Artist Interview: Grace Mitchell

This article is the third in a series exploring the music industry from the perspectives of artists at various points in their career. Through candid conversations with recording artists, we ask the question of what it means to make it in the music industry. This week, we sat down with rising star Grace Mitchell.

BD- when did you start singing and recording music?

GM- I started singing and recording music for the first time when I was fifteen, I started coming down to LA frequently from Oregon and spending time in the studio in writing sessions, started conceptualizing what I wanted my sound to be, because it started out as all acoustic and then developed over time.

BD- Was it something that you always wanted to go into, music?

GM- Yeah I would say so, it has definitely always been a passion. Songwriting has been an interesting world because I started doing creative writing at a young age and it fluidly moved into songwriting really naturally.

BD- Obviously at 19 you’re very young, have you had a highlight of your career thus far?

GM- I think touring has been the highlight. Touring is incredible, totally different than what I expected. I knew it would be fun but I thought it was going to be really draining and exhausting. You get into this mode when you go on tour at least now in my career where you don’t really have to worry about anything else in the real operating world, and so you get to just have like a freaking blast. That’s what I love about it.

BD- Do you have any goals or milestones for the future?

GM- Directly right now I’m working on my second album, and finishing this first album. I’m going to New York really soon. I’m going to start working on the second album and conceptualizing that, so just the pursuit of art in my direct future is a big goal of mine.

BD- That’s a really quick turnaround working on your second album before the first one comes out you’ll have already started the production on the second one

GM- Ya I mean its all fluid, the first EP I was working on the second one, the second ep I was working on the album, the first album I’ve been working on the second album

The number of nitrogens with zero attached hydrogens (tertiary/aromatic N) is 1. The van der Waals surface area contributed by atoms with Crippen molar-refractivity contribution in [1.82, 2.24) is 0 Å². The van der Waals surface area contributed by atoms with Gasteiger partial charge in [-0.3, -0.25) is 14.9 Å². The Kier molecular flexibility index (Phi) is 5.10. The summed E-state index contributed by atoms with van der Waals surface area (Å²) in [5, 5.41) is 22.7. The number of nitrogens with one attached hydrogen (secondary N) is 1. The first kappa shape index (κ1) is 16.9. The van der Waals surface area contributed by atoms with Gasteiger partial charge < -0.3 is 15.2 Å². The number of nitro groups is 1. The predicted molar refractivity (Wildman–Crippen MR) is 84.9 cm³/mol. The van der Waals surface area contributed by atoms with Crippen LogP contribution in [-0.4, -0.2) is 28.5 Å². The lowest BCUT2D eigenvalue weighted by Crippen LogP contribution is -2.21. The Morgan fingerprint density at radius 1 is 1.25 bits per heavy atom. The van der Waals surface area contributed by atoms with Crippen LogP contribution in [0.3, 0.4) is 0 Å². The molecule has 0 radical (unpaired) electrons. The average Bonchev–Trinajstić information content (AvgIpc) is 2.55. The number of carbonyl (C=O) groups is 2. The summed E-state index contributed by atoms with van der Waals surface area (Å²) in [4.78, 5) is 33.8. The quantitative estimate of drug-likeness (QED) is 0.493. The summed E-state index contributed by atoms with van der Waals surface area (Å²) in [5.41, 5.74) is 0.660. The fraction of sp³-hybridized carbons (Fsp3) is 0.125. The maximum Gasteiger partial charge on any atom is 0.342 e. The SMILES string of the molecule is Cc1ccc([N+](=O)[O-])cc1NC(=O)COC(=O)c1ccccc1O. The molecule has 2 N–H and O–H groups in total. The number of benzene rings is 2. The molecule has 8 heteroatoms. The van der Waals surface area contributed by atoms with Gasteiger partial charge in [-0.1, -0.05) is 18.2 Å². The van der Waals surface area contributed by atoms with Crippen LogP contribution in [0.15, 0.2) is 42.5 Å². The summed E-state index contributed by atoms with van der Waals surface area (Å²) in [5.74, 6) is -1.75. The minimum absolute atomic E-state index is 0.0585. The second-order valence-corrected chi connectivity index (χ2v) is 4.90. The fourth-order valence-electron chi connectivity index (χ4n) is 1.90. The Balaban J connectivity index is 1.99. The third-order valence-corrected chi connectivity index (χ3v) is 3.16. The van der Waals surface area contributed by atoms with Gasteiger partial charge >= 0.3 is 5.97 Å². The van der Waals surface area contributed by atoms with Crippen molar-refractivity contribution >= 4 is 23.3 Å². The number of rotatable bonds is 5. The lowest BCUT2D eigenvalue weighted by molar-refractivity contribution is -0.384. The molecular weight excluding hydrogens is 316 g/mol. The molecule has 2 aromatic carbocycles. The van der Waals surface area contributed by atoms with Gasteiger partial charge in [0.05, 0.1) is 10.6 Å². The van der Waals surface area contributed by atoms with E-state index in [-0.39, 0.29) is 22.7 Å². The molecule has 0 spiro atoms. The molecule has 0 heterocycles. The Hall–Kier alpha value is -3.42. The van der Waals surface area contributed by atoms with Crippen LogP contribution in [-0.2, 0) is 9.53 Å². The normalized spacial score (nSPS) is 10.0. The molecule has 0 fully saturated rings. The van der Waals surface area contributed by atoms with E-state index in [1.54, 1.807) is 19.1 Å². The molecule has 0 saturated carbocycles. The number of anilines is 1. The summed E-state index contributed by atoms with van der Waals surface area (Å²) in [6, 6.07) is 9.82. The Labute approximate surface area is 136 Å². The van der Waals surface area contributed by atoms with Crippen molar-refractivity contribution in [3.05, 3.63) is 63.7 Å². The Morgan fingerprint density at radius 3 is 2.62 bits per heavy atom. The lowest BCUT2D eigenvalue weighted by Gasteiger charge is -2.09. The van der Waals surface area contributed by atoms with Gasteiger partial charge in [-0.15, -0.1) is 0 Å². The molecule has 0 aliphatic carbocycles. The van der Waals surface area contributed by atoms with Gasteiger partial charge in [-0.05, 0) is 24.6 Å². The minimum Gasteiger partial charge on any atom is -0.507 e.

BD- Now having worked and recorded for a few years now what are your perceptions of the music industry?

GM- It’s trippy. The music industry is really trippy. Its so awesome and so great and fantastic and there are so many people in the music industry that I am filled with love for because they are so passionate about art and music. There are people that will go to bat for me all the time and like, “Be weird, be unique”. There are also people that are like “Don’t be weird, don’t be unique” and those people suck really bad. And there is a lot of those people in the music industry, but luckily I don’t have to be around that many of those people because I have a really good team.

BD- Did you have any preconceptions about the music industry?

GM- No. No preconceptions about the music industry, but that being said its always cliché-ing itself all the time. So I like went into it not knowing anything about the music industry and then something would happen and I was like, “Oh that obviously is a music industry thing”

BD- Anything in particular that stood out?

GM- Kind of the way that people talk about top 50 pop music is so funny, its just comically cliché. Everything about pop music industry is like a caricature of itself. It’s so funny but awesome.

BD- Have you ever had a moment where you felt famous?

GM- Someone noticed me at a place where I just go for fun, which was kind of cool. She was like, “Are you Grace” and I was like “Yeah”, and then she was like “Mitchell?”. It was cool. Those moments feel really good. I’ve talked to my peers and theyre like, yeah its cool during this time because people are really appreciative of your music but then people just get to a point where they want to take your photo and get out of there. They say that’s like the worst feeling ever and I haven’t experienced that at all and I don’t wish to, but right now it is really awesome because people come up to me because they love the music, not because they love the product.

BD- Now what are the biggest perks about being a recording artist?

GM- I get a lot of free shit. A lot. I get a lot of free concerts, and free clothing, and that’s a fun perk. It’s a fun superficial perk, there are a lot of more meaningful perks but free stuff is rad.

BD- Are there any drawbacks to the industry?

GM- Yeah a drawback would probably be the constant demand to try and identify yourself. Or like categorize and define yourself. That’s always in high demand but that’s not how people work, people are constantly evolving and changing artistically and expanding their character and moving through life. I would say that you don’t really become like a functioning human being with an identity until you’re like fifty. So why is there such a high demand to figure that out right now, especially for young artists like myself. It doesn’t make any sense, and that is a drawback for sure.

BD- Is there any way that people have tried to characterize or identify you that has been particularly distasteful to you?

GM- Not particularly distasteful- people tend to compare me to people that I really like. I get a lot of men which is really cool, I get a lot of Mick Jagger, Iggy Pop, David Bowie during my live performances, although I don’t feel like I live up to them whatsoever. Overall being put in a box though is difficult.

Catch Grace playing a set at Lollapalooza this Summer

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